Weed may be legal in the West, but it's not harmless
Psychiatrist Jai Ranjan Ram details his first-hand experience with drug-dependence among patients
- Published 29.09.18, 9:03 PM
- Updated 29.09.18, 9:03 PM
- 3 mins read
I am going to Canada,” was the happy announcement Chitresh made. He said this as soon as he came into my consultation room, without wasting time. I put my hands up in mock exasperation, indicating I was disappointed. There was a background to our conversation.
Chitresh, 18, was recovering from a serious mental illness, which mental health professionals call psychosis. He was using cannabis quite heavily and, in all likelihood, his breakdown was caused by cannabis. He had to be admitted in a nursing home as he had become violent, confused and was unmanageable at home. He recovered quickly with treatment. After his recovery, I had been repeatedly stressing the importance of his staying away from cannabis in the future.
This was the bone of contention between Chitresh and me. He did not want to give up cannabis. He said at best, he will not use it daily but “occasionally”. He argued that my views as a psychiatrist were myopic. He felt I wanted to “control” his mind and put barriers around it. He had a low opinion about mental health professionals as he believed our only job was to “control human behaviour and expression”.
I treaded gently with Chitresh. I knew cannabis was dangerous for him and it could risk his sanity. He did not consider my concerns to be of any value and felt his episode of mental illness was more due to stress of academic pressures and his relationship breakdown. He was not prepared to listen to my “mind control theories”. He came well prepared with arguments. He was a bright young person and had read about legalisation and decriminalisation of cannabis in many US states, Canada and in some other countries.
It was in this context that Chitresh announced that he had admission at a prestigious university in Canada, a country where recreational cannabis use was recently legalised.
He asked me: “So you think your knowledge is more than everyone in those countries put together?”
He gave me examples of many people he knew who smoked cannabis and were well. He said a majority of university students in Calcutta smoke it, lot of his friends smoke it, so why not him?
For a psychiatrist seeing young people, this scenario is despairingly common. Young people are increasingly assuming cannabis is completely harmless as it has been legalised/ decriminalised in some countries. It is very commonly used in India too, sanctioned culturally and the sheer number of people using it makes it difficult to convince young people to stop using it.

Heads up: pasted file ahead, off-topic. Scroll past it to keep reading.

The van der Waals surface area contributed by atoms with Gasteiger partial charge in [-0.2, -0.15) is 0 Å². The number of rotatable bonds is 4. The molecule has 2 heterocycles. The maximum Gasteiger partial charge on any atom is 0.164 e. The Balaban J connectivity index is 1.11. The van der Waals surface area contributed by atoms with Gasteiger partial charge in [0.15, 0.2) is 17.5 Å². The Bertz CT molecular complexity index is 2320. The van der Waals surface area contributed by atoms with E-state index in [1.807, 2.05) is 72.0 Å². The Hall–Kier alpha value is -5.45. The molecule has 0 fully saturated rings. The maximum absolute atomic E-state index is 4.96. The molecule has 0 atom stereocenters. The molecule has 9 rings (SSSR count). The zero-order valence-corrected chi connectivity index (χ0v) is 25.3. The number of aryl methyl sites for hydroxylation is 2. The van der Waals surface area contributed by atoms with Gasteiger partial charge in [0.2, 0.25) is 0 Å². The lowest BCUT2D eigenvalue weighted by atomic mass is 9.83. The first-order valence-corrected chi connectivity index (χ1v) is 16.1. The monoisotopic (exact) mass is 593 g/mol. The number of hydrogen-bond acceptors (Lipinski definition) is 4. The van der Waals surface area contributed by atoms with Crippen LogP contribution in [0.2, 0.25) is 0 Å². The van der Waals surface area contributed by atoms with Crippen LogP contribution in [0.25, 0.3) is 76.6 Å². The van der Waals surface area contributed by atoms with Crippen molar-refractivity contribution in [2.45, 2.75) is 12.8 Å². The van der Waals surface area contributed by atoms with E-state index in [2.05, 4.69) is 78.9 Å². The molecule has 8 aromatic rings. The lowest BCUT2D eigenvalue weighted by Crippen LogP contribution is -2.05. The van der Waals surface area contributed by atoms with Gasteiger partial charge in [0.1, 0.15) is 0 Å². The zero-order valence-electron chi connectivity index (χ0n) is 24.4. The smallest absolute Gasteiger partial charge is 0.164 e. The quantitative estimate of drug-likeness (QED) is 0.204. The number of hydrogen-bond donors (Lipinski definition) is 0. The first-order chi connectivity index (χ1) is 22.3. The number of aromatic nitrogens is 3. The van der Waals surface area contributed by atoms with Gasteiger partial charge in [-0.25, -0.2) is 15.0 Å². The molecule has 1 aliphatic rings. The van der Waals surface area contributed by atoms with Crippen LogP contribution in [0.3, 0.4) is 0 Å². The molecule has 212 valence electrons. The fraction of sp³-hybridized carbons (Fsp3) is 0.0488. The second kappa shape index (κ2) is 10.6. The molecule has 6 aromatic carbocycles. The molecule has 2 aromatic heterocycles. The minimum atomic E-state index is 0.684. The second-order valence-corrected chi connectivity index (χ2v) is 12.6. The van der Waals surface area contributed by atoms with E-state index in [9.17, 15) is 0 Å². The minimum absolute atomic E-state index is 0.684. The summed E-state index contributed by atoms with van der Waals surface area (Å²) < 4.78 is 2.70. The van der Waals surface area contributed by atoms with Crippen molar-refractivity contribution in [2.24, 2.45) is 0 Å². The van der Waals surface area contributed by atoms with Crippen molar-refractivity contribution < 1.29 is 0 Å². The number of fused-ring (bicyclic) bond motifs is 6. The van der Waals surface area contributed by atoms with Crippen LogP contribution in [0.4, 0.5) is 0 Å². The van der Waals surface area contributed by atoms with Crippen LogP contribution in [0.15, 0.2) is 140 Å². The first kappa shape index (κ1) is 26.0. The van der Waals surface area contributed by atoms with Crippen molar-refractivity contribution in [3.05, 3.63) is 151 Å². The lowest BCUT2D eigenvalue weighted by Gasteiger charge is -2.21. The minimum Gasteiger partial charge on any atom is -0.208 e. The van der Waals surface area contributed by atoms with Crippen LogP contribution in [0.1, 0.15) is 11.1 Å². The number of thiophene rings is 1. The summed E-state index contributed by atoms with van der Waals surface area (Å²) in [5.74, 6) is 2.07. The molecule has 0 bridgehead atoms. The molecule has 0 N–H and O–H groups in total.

Cannabis is a plant that has been used as a recreational drug for many centuries in many cultures. It is usually referred to as marijuana but it also goes by various nicknames, like pot or weed. In India, ganja, charas and bhang are the common forms in which cannabis is taken. Cannabis has many chemical compounds but it is the psychoactive compound delta-9-tetrahydrocannabinol (THC), which causes dependence.
Mental health professionals have not been able to accept the news about legalising cannabis without scepticism. There is a marked difference between decriminalising cannabis and legalising it. The former is welcome but the latter has huge implications for all of us as a society. Legalising a drug gives the message that it is okay to take it or the benefits of taking the drug is more than the potential harm caused by it. It sends a wrong message to young people.
Cannabis dependence is more likely to occur if the use starts in adolescence. Additionally, the likelihood of using alcohol, nicotine and illicit drugs is significantly higher for continuous cannabis users as well as ex-users of cannabis as compared to those who have never used cannabis. These factors and the fact that Chitresh had developed a serious mental illness, most likely due to cannabis, made me unhesitatingly challenge his views about cannabis.
I spoke about long-term effects of cannabis use, which includes altered brain development and cognitive impairment. There is enough evidence that cannabis damages the brain, especially in young people. Studies have found a correlation between the use of cannabis and the appearance of serious mental illness. There is also proof of a correlation between cannabis use and decreased academic performance, in addition to an increased likelihood of dropping out of school.
There is a confusing array of scientific findings on the effects of cannabis on the brain. However, collectively, these data are sufficient to suggest that children, pregnant women, and youth with still developing brains should not use cannabis.
Unfortunately, the message from scientific findings has got drowned in the hype about cannabis legalisation/ decriminalisation in the West. The news about use of medical cannabis in some very specific conditions (cancer, HIV infection, spasticity and so on) has also confused young people.
Chitresh gave me examples of how cannabis is used medically in prestigious hospitals across the world. I told him that medical cannabis, produced under strict laboratory conditions, is completely different from botanical cannabis which is sold by drug peddlers.
Chitresh, like many other young people, is not ready to accept that cannabis can be harmful. The fact that many people take it or that it has been legalised in some places does not mean that it is safe to take it. We need to have a lot more measured and thoughtful approach towards cannabis, as it is known that it can wreck lives.
Dr Jai Ranjan Ram is a senior consultant psychiatrist and co-founder of Mental Health Foundation (www.mhfkolkata.com). Find him on Facebook @Jai R Ram